Monthly Archives: July 2012

Cowed Down Again. And again.

How can the law of the land be so weak that it creates no fear in the minds of twenty men who groped, kicked, dragged and punched a minor girl just because she had come out of a pub at night and was dressed in a t-shirt and skirt?

Why do some men think they have the right to be beasts, to be monsters who can assault a girl, a mere teenager?

It doesn’t matter if it a thriving metropolis like Mumbai, or a city like Mangalore (link opens a video) or Guwahati or a town like Baghpat. It’s not one part ofIndia which is afflicted with the disease of – ‘I am a man and I am all powerful’. It runs across state, cultural and religious barriers.

As a woman I am supposed to feel angry, even outraged.

But when the ‘news’ breaks, I look on with detachment, lacking emotion. I know how the news cycle works. A top news on prime time, the 10 second footage repeated in a loop, a hyperventilating news anchor, a phone interview with someone in authoritative power either denying the incident, or accepting that the culprits will be brought to book. The next day, the story continues to be top news peppered with opinions of activists, sound byte experts and vox pop of the ‘janta’. There is a prime time discussion. And the third day, all is forgotten.

Except that the traumatized victim will never get justice, the legal case will continue for decades, adding to her ordeal and eventually her character is likely to be questioned. And what about those men? They will roam around the streets. Free. Empowered. Ready to pounce again on another woman, ready to rape them, ready to treat them like dirt.

And so we, the women, will be cowed down again. And again.


Filed under India

India’s Monsoon Economy: And Why We Need to Change It

It was to a TV news crew that the farmer sat in his field showing the once golden corn, now browning. His shoulders hunched and hands outstretched in despair. The monsoon has not yet reached the farms and his produce, due to lack of water, is wasting away.

Farmers toil very hard to fill the stomachs of those who live in the city. My own experience of extensively covering the wheat bowl of India a few years ago gave me a sense of how much effort goes into the process of farming, of working hard in intense weathers, on relying on rain gods for success. I came back to the city with a new respect for those we consider our poorer or less-cultured compatriots. They are the reason I have food on my plate.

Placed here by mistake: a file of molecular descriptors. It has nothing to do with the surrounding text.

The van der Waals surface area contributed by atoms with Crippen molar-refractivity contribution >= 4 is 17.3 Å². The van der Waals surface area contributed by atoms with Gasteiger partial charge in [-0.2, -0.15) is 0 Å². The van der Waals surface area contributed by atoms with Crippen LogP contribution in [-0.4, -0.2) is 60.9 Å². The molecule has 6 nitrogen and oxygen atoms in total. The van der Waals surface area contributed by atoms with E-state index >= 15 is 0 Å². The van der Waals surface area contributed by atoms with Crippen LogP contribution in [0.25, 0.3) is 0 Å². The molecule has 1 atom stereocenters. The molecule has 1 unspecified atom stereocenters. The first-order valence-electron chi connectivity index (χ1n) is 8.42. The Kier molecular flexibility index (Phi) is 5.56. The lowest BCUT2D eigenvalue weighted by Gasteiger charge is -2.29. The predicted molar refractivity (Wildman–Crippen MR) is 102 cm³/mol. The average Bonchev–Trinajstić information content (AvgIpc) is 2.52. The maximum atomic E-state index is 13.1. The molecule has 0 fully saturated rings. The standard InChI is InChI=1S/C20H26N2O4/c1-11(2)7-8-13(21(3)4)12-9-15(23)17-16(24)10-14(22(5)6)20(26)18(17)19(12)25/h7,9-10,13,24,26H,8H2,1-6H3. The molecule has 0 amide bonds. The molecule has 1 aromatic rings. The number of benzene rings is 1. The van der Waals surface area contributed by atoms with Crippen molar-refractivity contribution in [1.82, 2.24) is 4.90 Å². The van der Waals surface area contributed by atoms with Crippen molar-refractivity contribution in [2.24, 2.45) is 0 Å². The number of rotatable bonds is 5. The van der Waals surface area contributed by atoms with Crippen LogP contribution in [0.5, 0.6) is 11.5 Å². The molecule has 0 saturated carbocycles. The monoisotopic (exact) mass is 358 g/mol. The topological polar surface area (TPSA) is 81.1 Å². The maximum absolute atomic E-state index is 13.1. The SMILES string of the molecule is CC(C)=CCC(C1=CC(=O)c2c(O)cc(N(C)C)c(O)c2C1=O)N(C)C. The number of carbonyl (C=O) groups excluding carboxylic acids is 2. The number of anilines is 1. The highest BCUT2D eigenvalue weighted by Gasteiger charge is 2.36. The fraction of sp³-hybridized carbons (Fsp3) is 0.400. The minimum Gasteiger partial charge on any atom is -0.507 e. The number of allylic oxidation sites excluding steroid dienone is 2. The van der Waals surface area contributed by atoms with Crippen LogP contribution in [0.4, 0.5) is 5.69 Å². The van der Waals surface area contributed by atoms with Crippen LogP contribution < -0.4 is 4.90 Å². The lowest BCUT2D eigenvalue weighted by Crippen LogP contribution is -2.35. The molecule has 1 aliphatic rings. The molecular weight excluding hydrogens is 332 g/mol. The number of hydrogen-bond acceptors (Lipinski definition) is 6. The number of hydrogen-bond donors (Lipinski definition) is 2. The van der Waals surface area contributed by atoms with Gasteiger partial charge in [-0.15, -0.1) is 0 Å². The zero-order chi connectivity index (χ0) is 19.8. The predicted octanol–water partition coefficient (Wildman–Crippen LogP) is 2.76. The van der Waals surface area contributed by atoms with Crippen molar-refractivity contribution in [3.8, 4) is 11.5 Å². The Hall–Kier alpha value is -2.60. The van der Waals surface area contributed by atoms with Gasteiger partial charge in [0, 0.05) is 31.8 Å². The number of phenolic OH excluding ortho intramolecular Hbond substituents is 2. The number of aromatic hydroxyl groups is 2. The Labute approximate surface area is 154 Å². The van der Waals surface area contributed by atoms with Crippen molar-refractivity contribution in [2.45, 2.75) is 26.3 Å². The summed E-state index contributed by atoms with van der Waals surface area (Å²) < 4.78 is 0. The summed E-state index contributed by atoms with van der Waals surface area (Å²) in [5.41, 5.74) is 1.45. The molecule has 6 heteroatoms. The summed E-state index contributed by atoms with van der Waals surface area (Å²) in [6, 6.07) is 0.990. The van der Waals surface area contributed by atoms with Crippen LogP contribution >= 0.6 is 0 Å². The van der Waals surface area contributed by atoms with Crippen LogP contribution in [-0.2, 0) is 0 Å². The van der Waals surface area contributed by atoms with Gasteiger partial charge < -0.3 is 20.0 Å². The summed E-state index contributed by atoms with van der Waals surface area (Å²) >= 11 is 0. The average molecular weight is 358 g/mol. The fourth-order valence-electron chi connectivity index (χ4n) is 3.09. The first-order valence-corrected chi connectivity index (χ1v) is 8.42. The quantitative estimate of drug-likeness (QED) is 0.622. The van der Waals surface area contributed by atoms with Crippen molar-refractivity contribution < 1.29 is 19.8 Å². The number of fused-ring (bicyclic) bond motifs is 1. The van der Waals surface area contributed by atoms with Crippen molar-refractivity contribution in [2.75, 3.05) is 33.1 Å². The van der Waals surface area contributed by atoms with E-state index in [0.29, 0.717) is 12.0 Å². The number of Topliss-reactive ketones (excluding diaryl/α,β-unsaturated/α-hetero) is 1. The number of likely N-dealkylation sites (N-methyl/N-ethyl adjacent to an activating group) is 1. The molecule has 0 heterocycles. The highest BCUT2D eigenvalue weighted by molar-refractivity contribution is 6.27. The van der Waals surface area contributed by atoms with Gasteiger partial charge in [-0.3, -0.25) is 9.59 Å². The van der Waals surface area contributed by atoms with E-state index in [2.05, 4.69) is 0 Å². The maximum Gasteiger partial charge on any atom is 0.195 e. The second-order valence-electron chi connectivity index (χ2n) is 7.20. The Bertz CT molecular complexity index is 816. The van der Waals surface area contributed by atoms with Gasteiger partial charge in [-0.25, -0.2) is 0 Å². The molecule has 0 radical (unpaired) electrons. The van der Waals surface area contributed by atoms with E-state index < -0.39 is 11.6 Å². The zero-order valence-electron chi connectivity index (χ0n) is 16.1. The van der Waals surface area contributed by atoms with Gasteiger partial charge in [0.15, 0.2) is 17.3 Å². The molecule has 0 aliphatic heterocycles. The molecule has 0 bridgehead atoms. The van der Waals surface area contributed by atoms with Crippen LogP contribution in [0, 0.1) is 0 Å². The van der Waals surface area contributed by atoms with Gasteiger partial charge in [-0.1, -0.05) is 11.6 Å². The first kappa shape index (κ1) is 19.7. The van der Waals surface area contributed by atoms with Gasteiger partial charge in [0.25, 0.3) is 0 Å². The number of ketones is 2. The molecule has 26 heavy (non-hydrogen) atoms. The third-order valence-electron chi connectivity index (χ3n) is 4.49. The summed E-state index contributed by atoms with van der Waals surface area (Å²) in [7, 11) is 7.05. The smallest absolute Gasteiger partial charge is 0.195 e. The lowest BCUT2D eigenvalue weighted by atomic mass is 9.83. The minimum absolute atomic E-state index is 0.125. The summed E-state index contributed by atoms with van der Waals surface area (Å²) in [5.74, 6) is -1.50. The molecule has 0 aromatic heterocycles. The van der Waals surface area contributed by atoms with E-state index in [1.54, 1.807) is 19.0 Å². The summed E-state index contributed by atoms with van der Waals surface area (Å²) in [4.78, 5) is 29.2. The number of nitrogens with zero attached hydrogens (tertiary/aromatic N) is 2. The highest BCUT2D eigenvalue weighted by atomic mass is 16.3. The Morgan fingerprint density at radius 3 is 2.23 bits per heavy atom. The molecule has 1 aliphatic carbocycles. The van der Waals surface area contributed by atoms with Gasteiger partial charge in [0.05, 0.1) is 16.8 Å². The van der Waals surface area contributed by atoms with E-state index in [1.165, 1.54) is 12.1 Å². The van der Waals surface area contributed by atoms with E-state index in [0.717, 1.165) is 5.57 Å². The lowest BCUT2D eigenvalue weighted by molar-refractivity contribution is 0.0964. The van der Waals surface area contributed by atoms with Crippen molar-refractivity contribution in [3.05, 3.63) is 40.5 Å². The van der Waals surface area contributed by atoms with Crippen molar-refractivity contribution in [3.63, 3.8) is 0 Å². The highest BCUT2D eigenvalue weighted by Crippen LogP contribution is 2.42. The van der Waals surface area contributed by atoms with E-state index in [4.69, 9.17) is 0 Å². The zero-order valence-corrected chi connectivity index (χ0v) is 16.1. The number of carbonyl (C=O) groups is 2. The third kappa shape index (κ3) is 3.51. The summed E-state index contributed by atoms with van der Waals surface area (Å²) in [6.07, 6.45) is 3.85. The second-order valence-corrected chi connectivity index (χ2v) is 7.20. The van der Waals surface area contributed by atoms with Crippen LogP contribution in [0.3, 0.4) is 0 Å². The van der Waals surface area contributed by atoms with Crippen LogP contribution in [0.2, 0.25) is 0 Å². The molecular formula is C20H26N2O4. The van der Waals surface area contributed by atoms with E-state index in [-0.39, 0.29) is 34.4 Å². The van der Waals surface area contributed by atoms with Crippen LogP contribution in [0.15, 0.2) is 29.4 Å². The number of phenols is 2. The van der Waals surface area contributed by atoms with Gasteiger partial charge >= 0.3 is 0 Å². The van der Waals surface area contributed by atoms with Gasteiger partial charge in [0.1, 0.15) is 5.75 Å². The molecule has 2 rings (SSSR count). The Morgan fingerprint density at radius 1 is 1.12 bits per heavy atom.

But the axis on which the food security of this country hinges is Monsoon. A good monsoon means more food stocks. Which means simply – less inflation and a happier government. A bad monsoon strikes fear deep in the government. It has known to lead a government to collapse (just because onion prices rose so much after a bad spell of rains).

And this year in a rain-starved India, the metrological department has predicted a 31% deficit in rainfall. The government has sprung into action and the Agriculture Ministry has rolled out a contingency plan with the Minister assuring that the situation is ‘not that serious’ (he seems to have a direct connection with the rain gods!).

India has launched agricultural and weather satellites in space, it has agriculture scientists, it has a government machinery geared towards providing agricultural support. About 70% of this country is rural and about 60% are directly engage in agriculture and 10% indirectly gainfully employed because of it. What gets my goat is why after such technological advancement, about 70% (a conservative estimate) farmers rely on a good monsoon for a bumper crop. The yield varies every year according to the rainfall. And rainfall is often ‘abnormal’ – less or more.

Since weather as an entity cannot be controlled (except in China where they do rain-seeding), why can’t the government let farmers take control of their destiny using other methods? Why can’t the government help evolve a system of irrigation where farmers don’t have to depend on the Monsoon? Why can’t it resolve water issues, make canals, encourage drip irrigation? Why can’t it evolve strategies where farmers can grow their produce in a temperature and water controlled environment? Why can’t we have a government that doesn’t think of ‘Monsoon contingency plans’ instead of providing long term solutions? A country where the inflation in the third and forth quarter of the economic review does not depend on the weather!

To the powers that be, my only plea is review the system, change policies and do something for our farmer-folk. Amen!


Filed under India